Close Calls and Near Misses Target a Safety Improvement Bullseye

By tracking and analyzing safety close calls and near misses today, organizations are better able to reduce tomorrow’s incidents that might cause injuries as a result of workplace hazards.

American industrial safety pioneer Herbert Heinrich long ago did the math regarding the importance of reporting and tracking of near-miss and close-call incidents. By his calculation, every workplace injury is preceded by up to 29 other minor injuries that may have required first aid and perhaps as many as 300 near-miss incidents where someone narrowly missed injury.   

Reporting, tracking and learning from close calls and near misses – those instances when someone was almost injured, machinery was nearly damaged, productivity could have been lost or a financial loss might have happened – is key to minimizing potentially catastrophic incidents. Near misses should never be ignored and safety professionals must continually track and analyze them, according to Intelex Vice President and Global Practice Leader for Health and Safety, Scott Gaddis.

Always examine your safety and injury information, identify the hazards and put programs in place to eliminate the potential for these incidents, he says. Mark Woodward, a senior safety and risk trainer at Missouri Employers Mutual, agrees, saying what an organization does after a close call or near miss will invariably impact the outcome of future events.

“We generally do not put enough safety emphasis on near misses in our companies,” he said during a Missouri Employees Mutual WorkSAFE podcast. “There are many companies out there that don’t even bring it up in safety meetings. There is a vast amount of information that we’re missing. Those near misses are incidents that we can learn from.”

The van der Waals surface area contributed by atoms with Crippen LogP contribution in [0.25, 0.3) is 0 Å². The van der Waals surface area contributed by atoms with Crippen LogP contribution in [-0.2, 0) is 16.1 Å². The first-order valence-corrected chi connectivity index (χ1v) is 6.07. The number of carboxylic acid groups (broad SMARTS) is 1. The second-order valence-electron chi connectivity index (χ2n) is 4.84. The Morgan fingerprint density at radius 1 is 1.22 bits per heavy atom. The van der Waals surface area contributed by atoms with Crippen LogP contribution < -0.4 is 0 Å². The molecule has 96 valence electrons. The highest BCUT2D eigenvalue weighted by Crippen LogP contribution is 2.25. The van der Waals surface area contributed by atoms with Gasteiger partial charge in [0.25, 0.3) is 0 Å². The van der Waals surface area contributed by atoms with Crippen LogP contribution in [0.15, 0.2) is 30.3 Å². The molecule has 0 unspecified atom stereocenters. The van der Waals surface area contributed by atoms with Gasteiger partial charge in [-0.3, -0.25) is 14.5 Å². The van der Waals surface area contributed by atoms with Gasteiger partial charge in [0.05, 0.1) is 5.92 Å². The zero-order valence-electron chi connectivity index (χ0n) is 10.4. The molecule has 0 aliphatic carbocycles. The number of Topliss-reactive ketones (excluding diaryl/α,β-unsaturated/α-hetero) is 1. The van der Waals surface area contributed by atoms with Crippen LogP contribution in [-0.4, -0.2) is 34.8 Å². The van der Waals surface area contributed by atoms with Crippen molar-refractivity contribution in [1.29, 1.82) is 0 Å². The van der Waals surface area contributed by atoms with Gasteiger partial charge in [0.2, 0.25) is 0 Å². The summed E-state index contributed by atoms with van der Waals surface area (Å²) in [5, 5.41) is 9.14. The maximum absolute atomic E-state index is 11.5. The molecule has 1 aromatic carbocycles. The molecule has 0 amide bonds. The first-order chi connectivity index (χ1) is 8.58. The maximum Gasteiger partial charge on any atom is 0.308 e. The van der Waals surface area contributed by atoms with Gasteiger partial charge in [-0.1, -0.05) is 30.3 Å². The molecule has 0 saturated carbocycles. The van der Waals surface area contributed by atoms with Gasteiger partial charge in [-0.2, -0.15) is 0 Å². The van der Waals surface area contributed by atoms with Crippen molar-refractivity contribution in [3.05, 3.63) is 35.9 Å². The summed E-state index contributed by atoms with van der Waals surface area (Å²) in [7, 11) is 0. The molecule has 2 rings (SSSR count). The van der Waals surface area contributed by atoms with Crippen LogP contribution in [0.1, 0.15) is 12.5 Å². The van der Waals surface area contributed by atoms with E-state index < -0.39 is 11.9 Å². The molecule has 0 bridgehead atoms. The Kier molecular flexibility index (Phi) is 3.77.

Close-Call and Near-Miss Reporting

Every safety practitioner wants to know when a threshold of near-loss is approached and understand high-potential workplace hazards, Gaddis says. As a safety professional in a previous role, he spent a great deal of time training workers to recognize and evaluate workplace risks. He encouraged them to raise alerts when they encountered high-risk situations.  

“I wanted to know everything that workers were concerned about,” he says. “I would ask what they were most concerned about. What were the things that posed the greatest risk to them. Asking those questions opens a wide door to communication.”

Gaddis recounted an investigative safety program he introduced to 600 employees. Everyone was asked to share their top three workplace safety concerns and most offered between eight and 10, resulting in approximately 8,000 concerns raised. After detailed data analysis, approximately 80 percent were deemed truly hazardous.

“What we captured as an EHS team was about 40 percent of that 80 percent,” Gaddis says. “Near-miss and close-call reporting is about severity, frequency and probability.”

Gaddis moved forward by focusing on the most severe and frequent incident first. He cited the use of utility razor knives by employees at the tissue manufacturing operation where he was safety manager. Utility knives were identified as responsible for the greatest number of injuries and close calls. So, the safety team set about critically assessing the tasks for which utility knives were used, then considered whether there might be safer alternatives to reduce their usage.

Approximately 70 utility knife tasks were initially identified and, by using alternatives, that list was pared down to two or three tasks. Through a combination of safety education and personal protection equipment, during a period of about 18 months Gaddis says utility knife injuries were virtually eliminated.

“I am sure that someone nicked themselves with a utility razor knife that I did not know about. But I do know this – there was not a recordable injury that was not reported because no one is silly enough to take that injury home with them. They want it paid for.”

He says the program was extremely successful. “I could see it in the data. (That type of injury) just went away.”

It’s how to think about a close-call program, Gaddis says. Examine your information then use training, safety programs and better processes to remove risks. Focus first on eliminating hazards that have the greatest potential severity and risk then move on to “lower-hanging fruit.”

Incentivized Close-Call Reporting